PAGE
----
Since a criminal investigator’s main responsibility is to evaluate criminal cases, you must be free of criminal charges and will undergo a criminal background check.
- Obtaining a License to Work as a Criminal Investigator
Criminal investigator jobs in the government don’t require a license, but if you plan on becoming a criminal investigator in the private sector most States require you to obtain a private investigator’s license first. Browsing your State’s private investigator licensing website is the first step on finding out what you will need to do to become a criminal investigator and how to submit an application.
In your State’s licensing web page, they will list all of the requirements and forms needed which must be followed to the letter. Indicated as well on the website is the process for submission.
Possible license requirements on the application form include; related work history, your criminal history record, and other documents proving your credibility. Whether to approve your application or not will depend on the State’s licensing board.
- Obtain a Bond
To work as a private investigator (and by extension a criminal investigator), most State licensing requirements stipulate the necessity of having a bond. A bond is not insurance protection for the applicant (investigator). A bond is an assurance to the public that you - their hired criminal investigator - will do your job well and if in times of license violations, or violations of the law, that harms the client or their case, any monetary penalty will be covered by the bond and ensures that the client won’t suffer.
Criminal Investigator Salary and Job Outlook
Here we're going to cover the salary of a criminal investigator as well as the future prospects of this career; so you know, if you decide you want to move into it, what your chances of future success can be.
What is a Criminal Investigator’s Salary?
Based on the estimates of the Bureau of Labor Statistics, criminal investigators earn an average salary of $85,000 a year. However, the wage will vary (sometimes considerably) in relation with the type of work you take on, the type of client, the location of the work and of course experience of the CI. That being said, you can certainly earn a good salary as a criminal investigator.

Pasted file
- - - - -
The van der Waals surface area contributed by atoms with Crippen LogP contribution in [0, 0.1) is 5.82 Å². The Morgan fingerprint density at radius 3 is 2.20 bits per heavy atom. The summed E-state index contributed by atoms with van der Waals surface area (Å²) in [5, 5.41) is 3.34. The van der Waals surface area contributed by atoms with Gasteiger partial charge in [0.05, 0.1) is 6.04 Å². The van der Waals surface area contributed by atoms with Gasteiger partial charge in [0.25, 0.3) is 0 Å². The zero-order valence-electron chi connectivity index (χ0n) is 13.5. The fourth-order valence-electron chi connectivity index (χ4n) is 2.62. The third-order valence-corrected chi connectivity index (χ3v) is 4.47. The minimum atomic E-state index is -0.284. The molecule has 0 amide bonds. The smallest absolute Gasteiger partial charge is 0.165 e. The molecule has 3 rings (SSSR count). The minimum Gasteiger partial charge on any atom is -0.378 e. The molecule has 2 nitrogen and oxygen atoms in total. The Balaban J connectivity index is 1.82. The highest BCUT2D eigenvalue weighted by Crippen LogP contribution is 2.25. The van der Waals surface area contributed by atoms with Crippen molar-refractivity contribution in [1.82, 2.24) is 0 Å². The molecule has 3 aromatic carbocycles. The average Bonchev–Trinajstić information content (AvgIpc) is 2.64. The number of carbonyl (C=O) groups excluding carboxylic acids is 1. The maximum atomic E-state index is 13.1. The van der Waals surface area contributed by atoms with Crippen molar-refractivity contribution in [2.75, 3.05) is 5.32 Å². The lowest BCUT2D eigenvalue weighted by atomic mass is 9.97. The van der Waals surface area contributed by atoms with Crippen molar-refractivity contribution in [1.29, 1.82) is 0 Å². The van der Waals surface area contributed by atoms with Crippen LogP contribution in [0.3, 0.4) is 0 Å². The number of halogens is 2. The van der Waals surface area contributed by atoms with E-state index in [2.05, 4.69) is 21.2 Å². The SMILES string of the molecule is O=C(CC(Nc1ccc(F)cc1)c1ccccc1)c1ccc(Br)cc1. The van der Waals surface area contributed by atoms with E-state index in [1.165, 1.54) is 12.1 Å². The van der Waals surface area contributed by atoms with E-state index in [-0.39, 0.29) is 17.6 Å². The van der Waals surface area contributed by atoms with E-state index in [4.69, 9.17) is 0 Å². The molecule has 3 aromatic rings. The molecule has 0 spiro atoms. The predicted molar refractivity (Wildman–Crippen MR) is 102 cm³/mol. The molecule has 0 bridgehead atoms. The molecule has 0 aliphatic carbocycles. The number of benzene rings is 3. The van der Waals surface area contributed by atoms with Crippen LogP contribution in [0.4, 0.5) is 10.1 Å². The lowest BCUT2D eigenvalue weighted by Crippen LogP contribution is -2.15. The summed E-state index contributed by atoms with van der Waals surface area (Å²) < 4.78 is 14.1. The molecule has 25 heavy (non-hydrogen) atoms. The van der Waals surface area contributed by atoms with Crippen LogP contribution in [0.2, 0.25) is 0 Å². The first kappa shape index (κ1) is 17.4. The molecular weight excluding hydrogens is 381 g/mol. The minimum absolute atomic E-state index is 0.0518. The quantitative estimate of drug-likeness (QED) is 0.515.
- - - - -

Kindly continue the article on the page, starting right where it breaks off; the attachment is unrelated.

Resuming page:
What Are The Criminal Investigator Job Prospects Like?
From 2016 to 2026, it is estimated that the employment rate of criminal justice related professions (including criminal investigator jobs) in the United States will increase by 7%. However, if trying to get a criminal investigator job working for the State or local law enforcement, the annual demand for criminal investigators fluctuate due to changes in budget allocations.
Demand for well-trained and experienced criminal investigators is expected to remain strong, with robust competition for jobs with federal agencies. Those candidates who are bilingual and possess a Bachelor’s or Master’s degree in criminal justice and have law enforcement and/or military experience are projected to be of the highest in demand.
As criminal investigators gain more work experience, many employees start their own businesses and become more selective with their clients. At this point of their careers they are focusing more on their own skills and interests instead of accepting any type of work. At this juncture of career, a criminal investigator can charge their own prices and be paid very well for their skills.
Why Work as a Criminal Investigator?
Aside from the bizarre cases that a criminal investigator might encounter on a regular basis, this job has a vital role in law enforcement. Criminal investigators are relied on by their clients and other allied professions in resisting or pressing criminal charges on the opposing party. Generally, many people pursue careers in criminal investigation since they can help others.
Some established criminal investigators see the job as a stable career after working in the military or for law enforcement agencies. Although they transitioned to private-client based work they can still enjoy the same tasks and responsibilities, but for a better salary. For people who have a deep passion in criminal justice, a criminal investigator job is a good lifetime career.
For the most prominent reason, many simply enjoy the fulfillment of investigating crime scenes and since there are a vast number of crimes, this career will never be repetitive or boring. For people who constantly crave an adrenaline rush, this is the perfect career for them.
Becoming a Criminal Investigator - What’s The Next Step?
Now that you’ve reached the end of this article you must be thinking of ways to take a step further towards your future career in criminal investigation. By following the tips and methods stated you can easily become a criminal investigator, making a safe and secure place for everyone. If you want to work as a CI in the private sector you will need to find out your licensing requirements. You can find out more on obtaining your PI license here.
Looking For a Criminal Investigator Job - What’s The Next Step?
If you are already a criminal investigator looking to move into the private sector or looking for work then search our jobs board for the best criminal investigator jobs in your area.